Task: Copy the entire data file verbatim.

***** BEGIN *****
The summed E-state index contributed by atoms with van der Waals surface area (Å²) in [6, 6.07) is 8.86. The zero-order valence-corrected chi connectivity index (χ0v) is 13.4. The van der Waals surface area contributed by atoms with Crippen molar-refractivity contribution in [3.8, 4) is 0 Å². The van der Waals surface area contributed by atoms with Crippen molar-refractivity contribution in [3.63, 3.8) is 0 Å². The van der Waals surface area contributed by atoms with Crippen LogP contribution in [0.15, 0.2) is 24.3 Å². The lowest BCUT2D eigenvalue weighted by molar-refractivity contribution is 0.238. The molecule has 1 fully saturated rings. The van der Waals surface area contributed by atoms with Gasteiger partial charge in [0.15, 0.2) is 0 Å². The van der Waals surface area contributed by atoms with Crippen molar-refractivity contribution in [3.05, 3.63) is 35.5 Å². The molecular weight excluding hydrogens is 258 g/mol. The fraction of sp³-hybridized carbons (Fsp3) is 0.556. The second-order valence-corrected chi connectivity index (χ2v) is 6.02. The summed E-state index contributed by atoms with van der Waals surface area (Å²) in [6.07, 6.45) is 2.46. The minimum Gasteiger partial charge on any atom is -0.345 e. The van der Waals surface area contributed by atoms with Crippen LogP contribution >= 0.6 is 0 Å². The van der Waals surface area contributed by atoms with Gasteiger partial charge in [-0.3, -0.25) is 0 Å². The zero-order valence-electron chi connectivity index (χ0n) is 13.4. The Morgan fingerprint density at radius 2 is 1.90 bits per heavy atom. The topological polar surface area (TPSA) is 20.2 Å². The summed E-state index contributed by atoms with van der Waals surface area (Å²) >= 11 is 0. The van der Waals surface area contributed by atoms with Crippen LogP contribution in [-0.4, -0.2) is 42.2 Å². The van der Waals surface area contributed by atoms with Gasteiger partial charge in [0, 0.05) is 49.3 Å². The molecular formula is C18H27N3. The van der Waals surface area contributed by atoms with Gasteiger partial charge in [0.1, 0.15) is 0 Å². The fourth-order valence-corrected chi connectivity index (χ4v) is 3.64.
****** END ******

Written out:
The summed E-state index contributed by atoms with van der Waals surface area (Å²) in [6, 6.07) is 8.86. The zero-order valence-corrected chi connectivity index (χ0v) is 13.4. The van der Waals surface area contributed by atoms with Crippen molar-refractivity contribution in [3.8, 4) is 0 Å². The van der Waals surface area contributed by atoms with Crippen molar-refractivity contribution in [3.63, 3.8) is 0 Å². The van der Waals surface area contributed by atoms with Crippen LogP contribution in [0.15, 0.2) is 24.3 Å². The lowest BCUT2D eigenvalue weighted by molar-refractivity contribution is 0.238. The molecule has 1 fully saturated rings. The van der Waals surface area contributed by atoms with Gasteiger partial charge in [0.15, 0.2) is 0 Å². The van der Waals surface area contributed by atoms with Crippen molar-refractivity contribution in [3.05, 3.63) is 35.5 Å². The molecular weight excluding hydrogens is 258 g/mol. The fraction of sp³-hybridized carbons (Fsp3) is 0.556. The second-order valence-corrected chi connectivity index (χ2v) is 6.02. The summed E-state index contributed by atoms with van der Waals surface area (Å²) in [6.07, 6.45) is 2.46. The minimum Gasteiger partial charge on any atom is -0.345 e. The van der Waals surface area contributed by atoms with Crippen LogP contribution >= 0.6 is 0 Å². The van der Waals surface area contributed by atoms with Gasteiger partial charge in [-0.3, -0.25) is 0 Å². The zero-order valence-electron chi connectivity index (χ0n) is 13.4. The Morgan fingerprint density at radius 2 is 1.90 bits per heavy atom. The topological polar surface area (TPSA) is 20.2 Å². The summed E-state index contributed by atoms with van der Waals surface area (Å²) >= 11 is 0. The van der Waals surface area contributed by atoms with Crippen LogP contribution in [-0.4, -0.2) is 42.2 Å². The van der Waals surface area contributed by atoms with Gasteiger partial charge in [0, 0.05) is 49.3 Å². The molecular formula is C18H27N3. The van der Waals surface area contributed by atoms with Gasteiger partial charge in [0.1, 0.15) is 0 Å². The fourth-order valence-corrected chi connectivity index (χ4v) is 3.64.